|David Brown is a language consultant and journalist, regularly covering stories in Africa, Asia & the Middle East. He has lived in Finland for 10 years.|
Finns are justifiably proud of their history in gender equality. Few countries around the world have voted in female presidents, prime ministers, or cabinet ministers in the numbers that Finland has. France has never had a female president, and neither have the US, Italy, or Spain.
But in the business sector the record is dismal. Women make up a tiny minority of directorships, and are almost exclusively in under-valued fields like HR. A list of Finnish companies in which women lead production, sales or marketing would fit on the head of a pin.
This, however, is not my point. The greater issue here is what this says about Finnish society and our ability to adapt to societal trends. How are Finnish companies adapting to a world in which prejudice against any people for any reason is considered unacceptable?
How many openly gay executives are there in Finland? How many directors of African or Middle Eastern origin? How many Muslims or Hindu?
Not surprisingly, in each case the numbers are lower than those in society.
What is so baffling about this is that Finnish people are genuinely tolerant and open minded. If the Finnish people can accept gay contestants on Dancing With Stars, in parliament and on TV chat shows, why would they not accept that as managers? Finland came within a few thousand votes of electing the first openly gay head of state in the developed world, and actually there are a handful of MPs from ethnic backgrounds that at least forge a path for others to follow.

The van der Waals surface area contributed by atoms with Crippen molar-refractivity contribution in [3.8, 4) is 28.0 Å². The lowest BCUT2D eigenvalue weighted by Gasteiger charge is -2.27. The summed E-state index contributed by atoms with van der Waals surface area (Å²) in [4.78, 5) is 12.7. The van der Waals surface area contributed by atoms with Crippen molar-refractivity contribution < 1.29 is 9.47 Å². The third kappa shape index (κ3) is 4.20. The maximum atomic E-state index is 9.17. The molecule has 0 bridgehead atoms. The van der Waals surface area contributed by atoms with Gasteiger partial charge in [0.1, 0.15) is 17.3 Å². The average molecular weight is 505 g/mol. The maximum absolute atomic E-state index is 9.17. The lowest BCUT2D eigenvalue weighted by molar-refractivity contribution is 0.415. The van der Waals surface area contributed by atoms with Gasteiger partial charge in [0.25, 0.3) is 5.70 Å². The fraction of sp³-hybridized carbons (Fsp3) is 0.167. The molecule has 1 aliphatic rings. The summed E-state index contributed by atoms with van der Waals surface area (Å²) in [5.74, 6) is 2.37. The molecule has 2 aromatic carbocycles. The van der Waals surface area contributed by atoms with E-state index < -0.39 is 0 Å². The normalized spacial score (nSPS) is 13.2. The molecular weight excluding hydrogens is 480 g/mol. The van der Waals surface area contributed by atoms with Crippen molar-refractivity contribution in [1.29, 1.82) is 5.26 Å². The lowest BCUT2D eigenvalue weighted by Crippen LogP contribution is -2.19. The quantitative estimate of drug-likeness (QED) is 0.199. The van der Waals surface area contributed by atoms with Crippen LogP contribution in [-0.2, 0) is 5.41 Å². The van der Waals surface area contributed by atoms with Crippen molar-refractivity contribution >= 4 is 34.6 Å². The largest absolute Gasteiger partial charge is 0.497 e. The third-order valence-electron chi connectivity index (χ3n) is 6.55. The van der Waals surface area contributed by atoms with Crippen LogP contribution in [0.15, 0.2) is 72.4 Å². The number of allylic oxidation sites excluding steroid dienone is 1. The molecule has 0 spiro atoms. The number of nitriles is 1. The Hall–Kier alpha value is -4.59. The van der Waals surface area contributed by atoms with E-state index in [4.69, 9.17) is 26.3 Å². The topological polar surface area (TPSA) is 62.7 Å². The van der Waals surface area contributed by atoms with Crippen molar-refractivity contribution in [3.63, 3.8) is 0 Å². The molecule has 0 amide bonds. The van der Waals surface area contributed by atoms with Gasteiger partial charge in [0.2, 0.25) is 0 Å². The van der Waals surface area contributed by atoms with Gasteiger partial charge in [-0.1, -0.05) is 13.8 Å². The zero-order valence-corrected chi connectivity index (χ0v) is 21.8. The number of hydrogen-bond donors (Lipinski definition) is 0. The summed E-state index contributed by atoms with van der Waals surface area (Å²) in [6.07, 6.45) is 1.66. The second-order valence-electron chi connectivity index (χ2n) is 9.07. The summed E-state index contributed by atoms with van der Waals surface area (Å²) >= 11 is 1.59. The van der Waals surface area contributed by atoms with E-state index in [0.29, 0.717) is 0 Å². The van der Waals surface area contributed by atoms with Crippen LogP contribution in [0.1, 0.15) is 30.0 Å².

In an era where Finns of African origin read TV news, write books, sing and run small businesses – and all in faultless Finnish - how long will it be before a major business hires one as a CFO?
If the experience of Finnish women is a model, then that may be a very long time indeed.
The situation in the business world is effectively untouched since the 1970s. In a country where trends like organic food, micro-brewing, Fair Trade and carbon offset schemes arrived 20 years later than they did Sweden or Denmark, attitudes towards a genuinely non-prejudicial society remain prehistoric.
In this case, perhaps we need only look west for inspiration. Not only does the US have an African-American president, but even the ultra-conservative Republican Party is likely to have a black or Hispanic candidate for the next elections. There are literally thousands of Asian-American and Hispanic-American business leaders. Race is simply not the issue in the US or UK that it was even 20 years ago.
Finland can still play a leadership role here. As the first European country to allow women the vote, my hope is that Finland can also be the first European country to eliminate prejudice on the basis of race or gender orientation.
But if these issues genuinely do not matter, then that must be reflected in boardrooms as well.